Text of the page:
- Select the downloaded file, ensure File Type “Database Application, Page or Component Export” is selected and click Next.
- The File Import Confirmation will display, click Next.
- The Install Database Application will be displayed, you can accept all default values. Click “Install Application”.
- The Install Application confirmation will display, click Next.
- Click Install.
- Click “Edit Application”.
- Select “SQL Scripts” from the SQL Workshop drop down menu.
- Download the Peek application database script from Github https://github.com/scotti-fletcher/peek-apex/blob/main/peek-apex-db.sql
- Edit the SQL file and update the values of p_email_address and p_web_password to those you’d like to use. It’s highly recommended you choose a new, unique, strong password.
- Click Upload, Select the file you downloaded in Step 15 and edited in Step 16, enter “Install” into Script Name, and click Upload.
- Click the Run button on the uploaded script.
- Click “Run Now”.
- Click “Manage Users and Groups” from the top right menu.
- Click the API user.
- Click “Group Assignments”
- Select all “oracle.dbtools.role.autorest.*” groups from the left list box and add them to the right list box.
- Click “Apply Changes”
- To confirm your APEX ORDS RESTful services are configured correctly you can run:
curl -i -k --user API:<password from Step 16> https://<your apex hostname>/ords/peek/grant/
and you should receive a HTTP 200 response with a JSON body.
If you have an Oracle Identity Domain Cloud Service
This part is optional. However if you are using IDCS, to map and visualise the IDCS / IAM Group relationships we must configure IDCS to allow our Docker container to retrieve the information from the IDCS API.
Note: Oracle Identity Cloud Service is in the process of becoming OCI IAM Identity Domains. I will update this guide to include Identity Domain specific instructions in the near future.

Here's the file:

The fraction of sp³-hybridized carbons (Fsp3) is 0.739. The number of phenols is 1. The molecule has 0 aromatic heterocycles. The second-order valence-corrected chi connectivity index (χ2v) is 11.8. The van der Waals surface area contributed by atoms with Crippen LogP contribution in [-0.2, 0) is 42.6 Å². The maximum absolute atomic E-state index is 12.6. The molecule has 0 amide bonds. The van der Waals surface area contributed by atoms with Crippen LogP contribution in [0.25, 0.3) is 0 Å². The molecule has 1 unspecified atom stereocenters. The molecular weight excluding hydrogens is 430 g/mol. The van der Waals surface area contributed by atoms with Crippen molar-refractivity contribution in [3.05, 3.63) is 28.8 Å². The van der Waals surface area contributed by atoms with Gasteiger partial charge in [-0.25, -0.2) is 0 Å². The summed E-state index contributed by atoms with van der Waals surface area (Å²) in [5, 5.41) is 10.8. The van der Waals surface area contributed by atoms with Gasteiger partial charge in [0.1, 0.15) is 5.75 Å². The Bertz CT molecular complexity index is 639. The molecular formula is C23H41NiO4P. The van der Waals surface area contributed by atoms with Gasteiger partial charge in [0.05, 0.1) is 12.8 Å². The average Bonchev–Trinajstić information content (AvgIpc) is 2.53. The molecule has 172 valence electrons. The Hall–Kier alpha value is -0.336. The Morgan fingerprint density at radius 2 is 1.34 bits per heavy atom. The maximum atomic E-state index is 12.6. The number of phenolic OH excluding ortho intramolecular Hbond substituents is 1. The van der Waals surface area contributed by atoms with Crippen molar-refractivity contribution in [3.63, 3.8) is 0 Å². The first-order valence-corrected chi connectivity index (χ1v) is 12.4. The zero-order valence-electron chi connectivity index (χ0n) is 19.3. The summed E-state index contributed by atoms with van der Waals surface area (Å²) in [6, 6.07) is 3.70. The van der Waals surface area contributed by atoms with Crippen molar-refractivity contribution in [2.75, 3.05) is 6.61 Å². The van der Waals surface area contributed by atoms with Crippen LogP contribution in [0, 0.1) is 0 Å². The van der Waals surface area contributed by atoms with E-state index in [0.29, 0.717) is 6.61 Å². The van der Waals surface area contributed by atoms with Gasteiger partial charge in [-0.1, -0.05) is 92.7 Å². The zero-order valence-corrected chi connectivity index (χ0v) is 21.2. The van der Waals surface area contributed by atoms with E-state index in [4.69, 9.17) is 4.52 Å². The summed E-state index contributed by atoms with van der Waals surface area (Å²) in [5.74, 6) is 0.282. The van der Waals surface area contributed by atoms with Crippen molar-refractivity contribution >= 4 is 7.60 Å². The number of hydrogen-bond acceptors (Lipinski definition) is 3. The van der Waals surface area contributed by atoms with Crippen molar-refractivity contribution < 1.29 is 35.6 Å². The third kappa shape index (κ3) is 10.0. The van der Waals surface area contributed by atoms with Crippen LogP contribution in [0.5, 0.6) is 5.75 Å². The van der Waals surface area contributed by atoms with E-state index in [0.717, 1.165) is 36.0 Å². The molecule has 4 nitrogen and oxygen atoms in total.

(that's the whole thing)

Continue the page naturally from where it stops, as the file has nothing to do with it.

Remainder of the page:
- Log in to your Oracle Identity Cloud Service console.
- Select Applications from the left-hand menu.
- Click “Add”, and select “Confidential Application” to create a new Application.
- Name the Application “Peek”, optionally provide a description and click “Next”.
- Select “Configure this application as a client now” and check the “Client Credentials” checkbox. Note the checkboxes are on the left side of the word.
- Scroll down to “Grant the client access to Identity Cloud Service Admin APIs” and click Add.
- Select “Audit Administrator” and click Add.
- Scroll up and click Next.
- On the “Expose API’s to Other Applications” page leave “Skip for later” selected and click Next.
- On the “Web Tier Policy” page leave “Skip for later” selected and click Next.
- Click Finish, Your Client ID and Client Secret will be displayed. Note these down in a text file for later and click Close.
- Click “Activate”. This is important otherwise your API calls will fail.
Gathering Required Input Values
Before we run the Docker container we first need to gather a few additional details which are required by the Ruby script running in the docker container, specifically:
- Your OCI Tenancy OCID.